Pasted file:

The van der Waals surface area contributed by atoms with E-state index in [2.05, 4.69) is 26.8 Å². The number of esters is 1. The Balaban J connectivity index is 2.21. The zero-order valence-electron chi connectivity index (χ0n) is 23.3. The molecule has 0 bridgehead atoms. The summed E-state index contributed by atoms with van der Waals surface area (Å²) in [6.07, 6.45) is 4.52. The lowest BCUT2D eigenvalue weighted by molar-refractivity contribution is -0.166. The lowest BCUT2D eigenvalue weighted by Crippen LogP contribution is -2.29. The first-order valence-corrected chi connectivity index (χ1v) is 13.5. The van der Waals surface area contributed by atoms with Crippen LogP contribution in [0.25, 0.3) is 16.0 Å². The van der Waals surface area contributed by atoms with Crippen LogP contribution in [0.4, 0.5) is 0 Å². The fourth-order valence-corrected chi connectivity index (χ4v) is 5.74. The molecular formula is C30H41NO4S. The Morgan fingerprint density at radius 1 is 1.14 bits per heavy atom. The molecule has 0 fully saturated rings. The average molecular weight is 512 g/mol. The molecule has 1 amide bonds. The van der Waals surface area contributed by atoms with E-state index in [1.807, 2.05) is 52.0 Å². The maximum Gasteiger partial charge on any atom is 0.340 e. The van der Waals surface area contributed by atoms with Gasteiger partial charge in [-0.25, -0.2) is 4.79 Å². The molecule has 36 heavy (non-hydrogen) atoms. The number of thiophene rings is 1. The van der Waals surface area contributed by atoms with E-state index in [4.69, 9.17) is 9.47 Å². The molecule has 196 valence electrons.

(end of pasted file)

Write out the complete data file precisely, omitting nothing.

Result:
The van der Waals surface area contributed by atoms with E-state index in [2.05, 4.69) is 26.8 Å². The number of esters is 1. The Balaban J connectivity index is 2.21. The zero-order valence-electron chi connectivity index (χ0n) is 23.3. The molecule has 0 bridgehead atoms. The summed E-state index contributed by atoms with van der Waals surface area (Å²) in [6.07, 6.45) is 4.52. The lowest BCUT2D eigenvalue weighted by molar-refractivity contribution is -0.166. The lowest BCUT2D eigenvalue weighted by Crippen LogP contribution is -2.29. The first-order valence-corrected chi connectivity index (χ1v) is 13.5. The van der Waals surface area contributed by atoms with Crippen LogP contribution in [0.25, 0.3) is 16.0 Å². The van der Waals surface area contributed by atoms with Crippen LogP contribution in [0.4, 0.5) is 0 Å². The fourth-order valence-corrected chi connectivity index (χ4v) is 5.74. The molecular formula is C30H41NO4S. The Morgan fingerprint density at radius 1 is 1.14 bits per heavy atom. The molecule has 0 fully saturated rings. The average molecular weight is 512 g/mol. The molecule has 1 amide bonds. The van der Waals surface area contributed by atoms with E-state index in [1.807, 2.05) is 52.0 Å². The maximum Gasteiger partial charge on any atom is 0.340 e. The van der Waals surface area contributed by atoms with Gasteiger partial charge in [-0.25, -0.2) is 4.79 Å². The molecule has 36 heavy (non-hydrogen) atoms. The number of thiophene rings is 1. The van der Waals surface area contributed by atoms with E-state index in [4.69, 9.17) is 9.47 Å². The molecule has 196 valence electrons.